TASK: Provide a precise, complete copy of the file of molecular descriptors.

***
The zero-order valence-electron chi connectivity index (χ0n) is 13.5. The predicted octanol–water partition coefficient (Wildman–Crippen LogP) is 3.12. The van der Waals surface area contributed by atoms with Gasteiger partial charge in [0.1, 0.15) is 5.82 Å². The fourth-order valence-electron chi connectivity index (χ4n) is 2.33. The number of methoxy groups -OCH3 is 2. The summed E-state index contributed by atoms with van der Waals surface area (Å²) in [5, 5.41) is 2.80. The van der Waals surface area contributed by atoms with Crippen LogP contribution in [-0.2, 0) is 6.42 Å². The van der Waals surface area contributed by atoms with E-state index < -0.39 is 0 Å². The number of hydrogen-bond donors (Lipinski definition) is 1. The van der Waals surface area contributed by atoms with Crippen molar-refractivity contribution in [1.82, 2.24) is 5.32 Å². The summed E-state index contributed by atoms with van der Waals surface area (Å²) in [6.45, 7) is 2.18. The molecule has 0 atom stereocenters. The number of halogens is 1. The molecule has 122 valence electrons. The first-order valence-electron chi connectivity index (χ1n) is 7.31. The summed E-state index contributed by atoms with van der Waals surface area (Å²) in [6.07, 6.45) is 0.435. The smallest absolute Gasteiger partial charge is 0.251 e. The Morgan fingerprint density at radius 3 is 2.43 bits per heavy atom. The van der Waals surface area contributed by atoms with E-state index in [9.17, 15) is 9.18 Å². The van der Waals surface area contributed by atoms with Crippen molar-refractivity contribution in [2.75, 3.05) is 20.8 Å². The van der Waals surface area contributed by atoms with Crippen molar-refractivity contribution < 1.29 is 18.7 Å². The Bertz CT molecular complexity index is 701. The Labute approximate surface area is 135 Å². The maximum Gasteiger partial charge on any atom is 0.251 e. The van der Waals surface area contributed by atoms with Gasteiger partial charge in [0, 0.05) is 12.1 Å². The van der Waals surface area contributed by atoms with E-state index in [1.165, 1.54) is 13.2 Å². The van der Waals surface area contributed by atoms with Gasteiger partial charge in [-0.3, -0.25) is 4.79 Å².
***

The zero-order valence-electron chi connectivity index (χ0n) is 13.5. The predicted octanol–water partition coefficient (Wildman–Crippen LogP) is 3.12. The van der Waals surface area contributed by atoms with Gasteiger partial charge in [0.1, 0.15) is 5.82 Å². The fourth-order valence-electron chi connectivity index (χ4n) is 2.33. The number of methoxy groups -OCH3 is 2. The summed E-state index contributed by atoms with van der Waals surface area (Å²) in [5, 5.41) is 2.80. The van der Waals surface area contributed by atoms with Crippen LogP contribution in [-0.2, 0) is 6.42 Å². The van der Waals surface area contributed by atoms with E-state index < -0.39 is 0 Å². The number of hydrogen-bond donors (Lipinski definition) is 1. The van der Waals surface area contributed by atoms with Crippen molar-refractivity contribution in [1.82, 2.24) is 5.32 Å². The summed E-state index contributed by atoms with van der Waals surface area (Å²) in [6.45, 7) is 2.18. The molecule has 0 atom stereocenters. The number of halogens is 1. The molecule has 122 valence electrons. The first-order valence-electron chi connectivity index (χ1n) is 7.31. The summed E-state index contributed by atoms with van der Waals surface area (Å²) in [6.07, 6.45) is 0.435. The smallest absolute Gasteiger partial charge is 0.251 e. The Morgan fingerprint density at radius 3 is 2.43 bits per heavy atom. The van der Waals surface area contributed by atoms with E-state index in [9.17, 15) is 9.18 Å². The van der Waals surface area contributed by atoms with Crippen molar-refractivity contribution in [2.75, 3.05) is 20.8 Å². The van der Waals surface area contributed by atoms with Crippen molar-refractivity contribution < 1.29 is 18.7 Å². The Bertz CT molecular complexity index is 701. The Labute approximate surface area is 135 Å². The maximum Gasteiger partial charge on any atom is 0.251 e. The van der Waals surface area contributed by atoms with Gasteiger partial charge in [0, 0.05) is 12.1 Å². The van der Waals surface area contributed by atoms with E-state index in [1.165, 1.54) is 13.2 Å². The van der Waals surface area contributed by atoms with Gasteiger partial charge in [-0.3, -0.25) is 4.79 Å².